Fish marking methods are an essential tool in fisheries management and research. They allow tracking of stock levels and migration movements, and help in the definition of protected areas. The use of stable isotopes of elements such as C, O, N, S, and Sr have been used to trace the origin and movement of different species by measuring the isotopic ratio in scales or muscle tissue, but this technique does not allow differential marking of individual fish.
J. Ignacio Garcia Alonso and co-workers, University of Oviedo, Spain, have developed a marking procedure that can be made individual-specific and allows identification of offspring from a single individual or a group of individuals. They used two enriched barium isotopes, 135Ba and 137Ba, at a given and selectable molar ratio. The procedure was tested on brown trout seven months or seven day before spawning to compare the long- and short-term efficiency. An injection of 0.3 mg of Ba/kg of body mass into female trout — even when they were not gravid — resulted in 100 % successful marking of their first batch of offspring after injection.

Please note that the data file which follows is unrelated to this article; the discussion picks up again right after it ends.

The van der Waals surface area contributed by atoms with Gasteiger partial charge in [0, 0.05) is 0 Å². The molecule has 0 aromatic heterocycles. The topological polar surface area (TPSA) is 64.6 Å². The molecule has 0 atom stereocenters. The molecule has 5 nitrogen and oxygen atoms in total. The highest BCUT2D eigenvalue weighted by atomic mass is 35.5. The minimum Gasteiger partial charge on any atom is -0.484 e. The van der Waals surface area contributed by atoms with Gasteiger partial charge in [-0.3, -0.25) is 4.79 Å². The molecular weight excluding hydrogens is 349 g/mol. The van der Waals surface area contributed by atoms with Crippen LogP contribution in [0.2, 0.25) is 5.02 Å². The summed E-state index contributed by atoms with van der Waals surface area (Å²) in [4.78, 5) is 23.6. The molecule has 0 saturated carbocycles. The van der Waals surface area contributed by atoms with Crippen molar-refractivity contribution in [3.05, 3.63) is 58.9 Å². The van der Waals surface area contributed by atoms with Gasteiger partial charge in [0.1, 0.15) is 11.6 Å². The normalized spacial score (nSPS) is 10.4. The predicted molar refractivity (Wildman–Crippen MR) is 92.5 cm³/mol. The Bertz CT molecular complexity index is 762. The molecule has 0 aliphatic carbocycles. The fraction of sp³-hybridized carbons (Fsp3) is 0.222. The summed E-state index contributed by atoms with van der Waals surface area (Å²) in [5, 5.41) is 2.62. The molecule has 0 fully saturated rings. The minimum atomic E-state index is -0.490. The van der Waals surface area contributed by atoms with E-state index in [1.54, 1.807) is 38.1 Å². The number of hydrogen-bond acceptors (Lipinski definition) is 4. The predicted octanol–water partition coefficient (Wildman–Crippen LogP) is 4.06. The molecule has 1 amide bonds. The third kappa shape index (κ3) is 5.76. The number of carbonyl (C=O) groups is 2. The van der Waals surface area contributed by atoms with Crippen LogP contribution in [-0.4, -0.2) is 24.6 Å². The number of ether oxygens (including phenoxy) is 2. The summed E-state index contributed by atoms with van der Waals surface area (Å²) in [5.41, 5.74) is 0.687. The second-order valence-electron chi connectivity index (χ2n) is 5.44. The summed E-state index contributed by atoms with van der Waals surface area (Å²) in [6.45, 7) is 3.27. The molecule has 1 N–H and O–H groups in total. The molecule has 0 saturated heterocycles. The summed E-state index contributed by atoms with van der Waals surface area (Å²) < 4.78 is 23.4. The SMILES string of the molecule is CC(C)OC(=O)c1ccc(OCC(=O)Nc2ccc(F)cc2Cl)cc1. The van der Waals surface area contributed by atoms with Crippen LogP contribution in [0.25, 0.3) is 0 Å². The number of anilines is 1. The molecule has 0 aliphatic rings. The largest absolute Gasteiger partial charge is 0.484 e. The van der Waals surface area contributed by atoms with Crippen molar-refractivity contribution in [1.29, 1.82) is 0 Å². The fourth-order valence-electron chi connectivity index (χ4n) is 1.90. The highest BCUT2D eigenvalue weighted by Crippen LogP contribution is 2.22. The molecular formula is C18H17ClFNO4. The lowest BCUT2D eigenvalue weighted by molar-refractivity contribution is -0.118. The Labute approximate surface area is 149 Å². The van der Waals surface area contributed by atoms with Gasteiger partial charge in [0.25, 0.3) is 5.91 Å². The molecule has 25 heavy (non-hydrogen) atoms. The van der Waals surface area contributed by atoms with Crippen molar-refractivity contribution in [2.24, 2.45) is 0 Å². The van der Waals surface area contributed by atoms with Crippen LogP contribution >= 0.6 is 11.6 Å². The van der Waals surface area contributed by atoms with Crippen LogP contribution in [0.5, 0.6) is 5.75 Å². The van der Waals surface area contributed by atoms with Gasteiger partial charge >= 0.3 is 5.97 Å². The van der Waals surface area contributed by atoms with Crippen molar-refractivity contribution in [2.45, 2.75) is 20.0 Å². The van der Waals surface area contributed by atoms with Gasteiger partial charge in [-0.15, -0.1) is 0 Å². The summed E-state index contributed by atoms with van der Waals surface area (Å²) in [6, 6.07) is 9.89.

This represents a new and important advance in transgenerational isotope marking.
- Individual-Specific Transgenerational Marking of Fish Populations Based on a Barium Dual-Isotope Procedure,
G. Huelga-Suarez, M. Moldovan, A. Garcia-Valiente, E. Garcia-Vazquez, J. I. Garcia Alonso,
Anal. Chem. 2011.